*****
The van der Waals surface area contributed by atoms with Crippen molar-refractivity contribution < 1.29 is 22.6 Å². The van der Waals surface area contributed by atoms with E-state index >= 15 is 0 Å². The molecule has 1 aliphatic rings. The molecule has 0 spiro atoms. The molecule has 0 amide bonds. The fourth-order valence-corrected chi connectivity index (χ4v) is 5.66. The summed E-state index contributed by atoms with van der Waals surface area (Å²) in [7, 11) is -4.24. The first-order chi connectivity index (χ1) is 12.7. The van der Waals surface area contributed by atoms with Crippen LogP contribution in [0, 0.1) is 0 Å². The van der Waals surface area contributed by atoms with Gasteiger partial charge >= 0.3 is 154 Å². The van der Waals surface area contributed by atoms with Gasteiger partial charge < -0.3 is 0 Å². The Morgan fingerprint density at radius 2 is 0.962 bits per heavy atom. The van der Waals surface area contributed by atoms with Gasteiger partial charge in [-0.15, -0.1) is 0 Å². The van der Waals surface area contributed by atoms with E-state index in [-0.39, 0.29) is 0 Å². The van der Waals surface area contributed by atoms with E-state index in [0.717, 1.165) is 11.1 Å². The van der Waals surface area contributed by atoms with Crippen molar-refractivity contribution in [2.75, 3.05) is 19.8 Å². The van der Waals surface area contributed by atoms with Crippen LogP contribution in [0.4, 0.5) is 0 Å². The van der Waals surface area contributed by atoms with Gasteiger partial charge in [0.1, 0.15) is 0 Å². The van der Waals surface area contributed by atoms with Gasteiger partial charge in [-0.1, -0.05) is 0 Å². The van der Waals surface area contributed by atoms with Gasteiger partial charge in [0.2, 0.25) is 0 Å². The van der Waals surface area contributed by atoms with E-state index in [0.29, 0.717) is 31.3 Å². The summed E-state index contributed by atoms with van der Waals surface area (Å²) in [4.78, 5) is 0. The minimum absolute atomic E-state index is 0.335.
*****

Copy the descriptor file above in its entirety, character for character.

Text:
The van der Waals surface area contributed by atoms with Crippen molar-refractivity contribution < 1.29 is 22.6 Å². The van der Waals surface area contributed by atoms with E-state index >= 15 is 0 Å². The molecule has 1 aliphatic rings. The molecule has 0 spiro atoms. The molecule has 0 amide bonds. The fourth-order valence-corrected chi connectivity index (χ4v) is 5.66. The summed E-state index contributed by atoms with van der Waals surface area (Å²) in [7, 11) is -4.24. The first-order chi connectivity index (χ1) is 12.7. The van der Waals surface area contributed by atoms with Crippen LogP contribution in [0, 0.1) is 0 Å². The van der Waals surface area contributed by atoms with Gasteiger partial charge >= 0.3 is 154 Å². The van der Waals surface area contributed by atoms with Gasteiger partial charge < -0.3 is 0 Å². The Morgan fingerprint density at radius 2 is 0.962 bits per heavy atom. The van der Waals surface area contributed by atoms with Gasteiger partial charge in [-0.15, -0.1) is 0 Å². The van der Waals surface area contributed by atoms with E-state index in [-0.39, 0.29) is 0 Å². The van der Waals surface area contributed by atoms with E-state index in [0.717, 1.165) is 11.1 Å². The van der Waals surface area contributed by atoms with Crippen molar-refractivity contribution in [2.75, 3.05) is 19.8 Å². The van der Waals surface area contributed by atoms with Crippen LogP contribution in [0.4, 0.5) is 0 Å². The van der Waals surface area contributed by atoms with Gasteiger partial charge in [0.1, 0.15) is 0 Å². The van der Waals surface area contributed by atoms with Gasteiger partial charge in [-0.1, -0.05) is 0 Å². The van der Waals surface area contributed by atoms with Gasteiger partial charge in [0.2, 0.25) is 0 Å². The van der Waals surface area contributed by atoms with E-state index in [0.29, 0.717) is 31.3 Å². The summed E-state index contributed by atoms with van der Waals surface area (Å²) in [4.78, 5) is 0. The minimum absolute atomic E-state index is 0.335.